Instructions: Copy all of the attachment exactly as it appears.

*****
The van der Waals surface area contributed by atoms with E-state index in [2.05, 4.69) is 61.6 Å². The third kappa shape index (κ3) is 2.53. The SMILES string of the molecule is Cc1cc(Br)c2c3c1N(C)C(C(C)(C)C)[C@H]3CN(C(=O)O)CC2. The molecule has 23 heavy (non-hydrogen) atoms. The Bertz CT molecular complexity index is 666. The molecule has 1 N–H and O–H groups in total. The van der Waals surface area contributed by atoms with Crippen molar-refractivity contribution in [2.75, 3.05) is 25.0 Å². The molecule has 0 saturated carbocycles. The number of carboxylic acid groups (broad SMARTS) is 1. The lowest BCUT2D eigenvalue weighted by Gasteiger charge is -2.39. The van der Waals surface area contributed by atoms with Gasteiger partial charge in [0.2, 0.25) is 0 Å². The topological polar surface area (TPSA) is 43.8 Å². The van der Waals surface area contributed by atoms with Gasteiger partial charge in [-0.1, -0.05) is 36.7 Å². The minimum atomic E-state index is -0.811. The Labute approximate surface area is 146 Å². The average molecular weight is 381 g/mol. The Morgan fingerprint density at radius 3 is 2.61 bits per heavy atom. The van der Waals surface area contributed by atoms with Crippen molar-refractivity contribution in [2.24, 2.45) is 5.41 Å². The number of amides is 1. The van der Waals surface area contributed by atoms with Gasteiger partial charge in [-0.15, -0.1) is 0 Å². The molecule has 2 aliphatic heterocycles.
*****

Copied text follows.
The van der Waals surface area contributed by atoms with E-state index in [2.05, 4.69) is 61.6 Å². The third kappa shape index (κ3) is 2.53. The SMILES string of the molecule is Cc1cc(Br)c2c3c1N(C)C(C(C)(C)C)[C@H]3CN(C(=O)O)CC2. The molecule has 23 heavy (non-hydrogen) atoms. The Bertz CT molecular complexity index is 666. The molecule has 1 N–H and O–H groups in total. The van der Waals surface area contributed by atoms with Crippen molar-refractivity contribution in [2.75, 3.05) is 25.0 Å². The molecule has 0 saturated carbocycles. The number of carboxylic acid groups (broad SMARTS) is 1. The lowest BCUT2D eigenvalue weighted by Gasteiger charge is -2.39. The van der Waals surface area contributed by atoms with Gasteiger partial charge in [0.2, 0.25) is 0 Å². The topological polar surface area (TPSA) is 43.8 Å². The van der Waals surface area contributed by atoms with Gasteiger partial charge in [-0.1, -0.05) is 36.7 Å². The minimum atomic E-state index is -0.811. The Labute approximate surface area is 146 Å². The average molecular weight is 381 g/mol. The Morgan fingerprint density at radius 3 is 2.61 bits per heavy atom. The van der Waals surface area contributed by atoms with Crippen molar-refractivity contribution in [2.24, 2.45) is 5.41 Å². The number of amides is 1. The van der Waals surface area contributed by atoms with Gasteiger partial charge in [-0.15, -0.1) is 0 Å². The molecule has 2 aliphatic heterocycles.